My three approaches to growing tomatoes this year.
In my eagerness, I started my tomatoes entirely too early. I sacrificed a dozen or so to below freezing temperatures in the hoop house, but still had over fifty plants (of several varieties) to plant in the garden.
I started these plants months ago. I watered them, nurtured them, and set them outside on sunny days.
I weeded their soil, enriched it with amendments, and made trellises to support them in the future.
When the weather was just right, I planted them in the ground with companion plants to attract pollinators and deter pest.
After planting over 50 plants this way, I still had six leggy, but healthy starts to deal with. Hmmm.
I decided to experiment and see what happens when I don’t pay any attention to them. I dug a trench for each tomato in an overgrown space behind the hoop house that I will leave wild this year. It is filled with weeds but gets plenty of sun. I just stuck them in the ground, and I will see how they do. If they thrive, I will have an abundance of tomatoes. If they don’t, it will be no loss.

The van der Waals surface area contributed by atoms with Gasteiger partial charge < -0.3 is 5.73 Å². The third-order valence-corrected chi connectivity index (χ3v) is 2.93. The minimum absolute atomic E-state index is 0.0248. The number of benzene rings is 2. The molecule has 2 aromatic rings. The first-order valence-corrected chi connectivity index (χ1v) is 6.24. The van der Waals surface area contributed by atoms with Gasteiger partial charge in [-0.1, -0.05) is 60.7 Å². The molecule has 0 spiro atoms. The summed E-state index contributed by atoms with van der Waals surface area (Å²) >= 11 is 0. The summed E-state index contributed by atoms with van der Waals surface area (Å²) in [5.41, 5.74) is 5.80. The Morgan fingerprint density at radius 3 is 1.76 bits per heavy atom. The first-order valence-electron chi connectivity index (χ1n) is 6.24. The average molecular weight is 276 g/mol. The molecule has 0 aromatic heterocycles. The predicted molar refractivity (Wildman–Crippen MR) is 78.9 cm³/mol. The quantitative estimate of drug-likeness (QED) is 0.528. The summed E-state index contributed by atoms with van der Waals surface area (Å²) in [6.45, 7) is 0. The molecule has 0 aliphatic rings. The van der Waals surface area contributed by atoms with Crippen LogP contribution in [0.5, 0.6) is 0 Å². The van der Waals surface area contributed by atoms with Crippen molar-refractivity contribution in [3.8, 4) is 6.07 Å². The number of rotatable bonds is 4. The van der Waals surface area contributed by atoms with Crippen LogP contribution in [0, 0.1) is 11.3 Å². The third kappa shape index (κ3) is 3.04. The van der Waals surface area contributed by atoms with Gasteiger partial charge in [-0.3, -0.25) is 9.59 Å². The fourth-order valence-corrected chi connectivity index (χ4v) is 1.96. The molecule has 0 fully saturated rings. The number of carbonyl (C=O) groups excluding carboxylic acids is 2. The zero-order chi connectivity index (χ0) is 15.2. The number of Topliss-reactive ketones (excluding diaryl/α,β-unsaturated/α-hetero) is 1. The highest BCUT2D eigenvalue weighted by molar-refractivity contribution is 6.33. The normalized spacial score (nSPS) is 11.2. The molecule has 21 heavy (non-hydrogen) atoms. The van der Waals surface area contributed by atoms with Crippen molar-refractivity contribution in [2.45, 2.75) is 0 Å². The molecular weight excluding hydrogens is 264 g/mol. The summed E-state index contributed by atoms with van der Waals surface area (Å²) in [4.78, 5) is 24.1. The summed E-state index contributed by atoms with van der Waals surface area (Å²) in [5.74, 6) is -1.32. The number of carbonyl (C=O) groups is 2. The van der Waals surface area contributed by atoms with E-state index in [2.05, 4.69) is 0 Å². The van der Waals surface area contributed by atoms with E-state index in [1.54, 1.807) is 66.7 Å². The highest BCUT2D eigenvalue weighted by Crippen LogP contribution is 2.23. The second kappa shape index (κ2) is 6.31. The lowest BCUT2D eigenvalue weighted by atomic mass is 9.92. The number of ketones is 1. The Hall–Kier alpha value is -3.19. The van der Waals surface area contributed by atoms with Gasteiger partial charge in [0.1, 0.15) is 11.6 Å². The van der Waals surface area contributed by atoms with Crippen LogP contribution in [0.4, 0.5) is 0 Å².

Ironically, after all this work and planning, I walk back to the house and find several volunteer tomatoes in a bed outside my back door. These guys are thriving on their own. The seeds stayed dormant until the time was right and germinated without any help from me. I believe this variety is called Tommy Toes – a hearty, productive heirloom cherry tomato that lasts all summer. We snacked on them when we moved to Fiat Farm last November. When I cleaned out this bed last fall, I intentionally left some tomatoes to see if they would come up on their own. They did.
I look forward to seeing the results of these different strategies. Will the pruning and attention I give the trellised tomatoes produce more than the ones I ignore and let grow wild? Will the tomatoes outside my door thrive without any help from me?
We will find out as the summer progresses.